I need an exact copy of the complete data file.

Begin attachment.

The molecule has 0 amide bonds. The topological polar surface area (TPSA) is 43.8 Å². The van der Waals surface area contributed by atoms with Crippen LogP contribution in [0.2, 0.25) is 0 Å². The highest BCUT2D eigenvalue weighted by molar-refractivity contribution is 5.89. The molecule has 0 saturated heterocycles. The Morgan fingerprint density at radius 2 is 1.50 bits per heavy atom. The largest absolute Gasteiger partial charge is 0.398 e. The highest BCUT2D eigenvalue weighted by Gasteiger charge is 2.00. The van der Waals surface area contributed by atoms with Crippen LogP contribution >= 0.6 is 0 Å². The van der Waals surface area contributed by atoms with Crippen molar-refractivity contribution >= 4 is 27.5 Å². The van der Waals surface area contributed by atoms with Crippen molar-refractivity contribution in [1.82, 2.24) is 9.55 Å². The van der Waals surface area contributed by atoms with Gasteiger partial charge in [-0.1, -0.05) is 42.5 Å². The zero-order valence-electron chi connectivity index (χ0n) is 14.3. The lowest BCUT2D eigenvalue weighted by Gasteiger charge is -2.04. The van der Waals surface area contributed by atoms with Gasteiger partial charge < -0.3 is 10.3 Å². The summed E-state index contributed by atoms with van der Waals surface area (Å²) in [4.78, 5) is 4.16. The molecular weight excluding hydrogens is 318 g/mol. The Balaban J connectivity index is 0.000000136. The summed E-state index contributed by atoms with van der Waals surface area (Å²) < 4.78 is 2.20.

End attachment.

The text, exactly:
The molecule has 0 amide bonds. The topological polar surface area (TPSA) is 43.8 Å². The van der Waals surface area contributed by atoms with Crippen LogP contribution in [0.2, 0.25) is 0 Å². The highest BCUT2D eigenvalue weighted by molar-refractivity contribution is 5.89. The molecule has 0 saturated heterocycles. The Morgan fingerprint density at radius 2 is 1.50 bits per heavy atom. The largest absolute Gasteiger partial charge is 0.398 e. The highest BCUT2D eigenvalue weighted by Gasteiger charge is 2.00. The van der Waals surface area contributed by atoms with Crippen LogP contribution >= 0.6 is 0 Å². The van der Waals surface area contributed by atoms with Crippen molar-refractivity contribution >= 4 is 27.5 Å². The van der Waals surface area contributed by atoms with Crippen molar-refractivity contribution in [1.82, 2.24) is 9.55 Å². The van der Waals surface area contributed by atoms with Gasteiger partial charge in [-0.1, -0.05) is 42.5 Å². The zero-order valence-electron chi connectivity index (χ0n) is 14.3. The lowest BCUT2D eigenvalue weighted by Gasteiger charge is -2.04. The van der Waals surface area contributed by atoms with Gasteiger partial charge < -0.3 is 10.3 Å². The summed E-state index contributed by atoms with van der Waals surface area (Å²) in [4.78, 5) is 4.16. The molecular weight excluding hydrogens is 318 g/mol. The Balaban J connectivity index is 0.000000136. The summed E-state index contributed by atoms with van der Waals surface area (Å²) < 4.78 is 2.20.